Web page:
Changes in marketplace spur planned giving

By Todd Cohen

As more Baby Boomers reach their peak earning years and approach their peak giving years, the charitable marketplace increasingly is gearing itself to tap that generation for planned gifts.

“The handwriting is on the wall,” says Margaret Holman, president of Holman Consulting in New York City. “The leading edge of the Baby Boomers has just turned 60, and most planned gifts come from people who are age 65 and older.”

So nonprofits “are transitioning to prepare for a generation that is transitioning,” Holman says.

Nonprofits’ growing embrace of planned giving also reflects greater awareness on the part of charities, donors and professional advisors that deferred gifts using assets other than cash can be effective tools for making substantial gifts to sustain charities while generating a stream of income for donors during their lifetime, experts say.

“When people begin to think seriously about and look seriously at their own portfolios, they often realize these planned-gift instruments are ways to make larger gifts than they otherwise might make outright,” says Tim Seiler, director of The Fund Raising School at Indiana University.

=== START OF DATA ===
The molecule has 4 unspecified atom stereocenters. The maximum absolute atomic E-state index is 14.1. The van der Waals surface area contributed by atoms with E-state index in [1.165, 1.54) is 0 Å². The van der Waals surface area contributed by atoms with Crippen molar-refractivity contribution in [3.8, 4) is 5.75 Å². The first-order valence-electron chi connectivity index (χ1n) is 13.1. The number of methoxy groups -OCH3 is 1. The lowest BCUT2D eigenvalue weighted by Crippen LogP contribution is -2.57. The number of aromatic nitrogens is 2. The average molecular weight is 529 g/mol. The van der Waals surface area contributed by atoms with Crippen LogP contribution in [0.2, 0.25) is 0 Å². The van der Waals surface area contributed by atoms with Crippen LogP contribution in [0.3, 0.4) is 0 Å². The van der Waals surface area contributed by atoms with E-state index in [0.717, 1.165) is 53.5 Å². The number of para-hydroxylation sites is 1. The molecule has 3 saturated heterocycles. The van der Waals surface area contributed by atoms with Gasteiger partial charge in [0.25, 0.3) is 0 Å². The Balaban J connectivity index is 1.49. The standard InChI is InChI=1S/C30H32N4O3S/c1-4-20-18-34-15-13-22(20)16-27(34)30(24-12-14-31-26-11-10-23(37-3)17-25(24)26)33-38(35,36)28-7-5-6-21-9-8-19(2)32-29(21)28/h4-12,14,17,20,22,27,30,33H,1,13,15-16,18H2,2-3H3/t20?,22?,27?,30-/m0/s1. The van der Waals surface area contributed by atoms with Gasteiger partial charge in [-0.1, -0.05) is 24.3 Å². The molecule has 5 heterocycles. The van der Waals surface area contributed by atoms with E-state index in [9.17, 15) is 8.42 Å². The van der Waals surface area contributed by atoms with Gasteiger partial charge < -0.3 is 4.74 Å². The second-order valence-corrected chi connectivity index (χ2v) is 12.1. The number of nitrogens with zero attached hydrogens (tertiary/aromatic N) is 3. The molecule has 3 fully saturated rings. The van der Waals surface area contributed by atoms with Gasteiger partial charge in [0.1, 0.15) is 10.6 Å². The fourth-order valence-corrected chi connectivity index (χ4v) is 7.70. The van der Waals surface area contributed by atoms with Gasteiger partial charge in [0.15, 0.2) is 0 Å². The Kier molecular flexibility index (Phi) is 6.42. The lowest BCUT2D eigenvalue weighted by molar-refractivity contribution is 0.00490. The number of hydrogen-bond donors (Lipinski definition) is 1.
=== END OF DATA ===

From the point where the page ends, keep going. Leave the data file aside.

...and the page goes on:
And as they find that offering a continuum of giving options can produce more fruitful and longer-term relationships with donors, a growing number of nonprofits are integrating planned giving into their fundraising programs, experts say.

“There’s a sense that planned giving is an integral part of thinking about who you are,” says Joe Breitenicher, president and CEO of The Philanthropic Initiative, a nonprofit consulting firm in Boston that advises individuals, families and companies


Demographic changes are driving charities’ embrace of planned giving, experts say.

With the oldest of the estimated 77 million Baby Boomers born between 1946 and 1964 starting to reach age 60, and many of them controlling considerable assets, they are beginning to think about how to distribute those assets and plan their estates, says Seiler.

“There are more people who in a position now to think strategically about large gifts to charity and fulfilling some of their own dreams about making a difference,” he says

Yet while the dollars through charitable bequests from the “Greatest Generation” that preceded the Boomers have remained the same or even grown because that generation was highly effective at shepherding its asset base, Holman says, the number of bequests from those donors has declined over time as the size of the generation shrinks.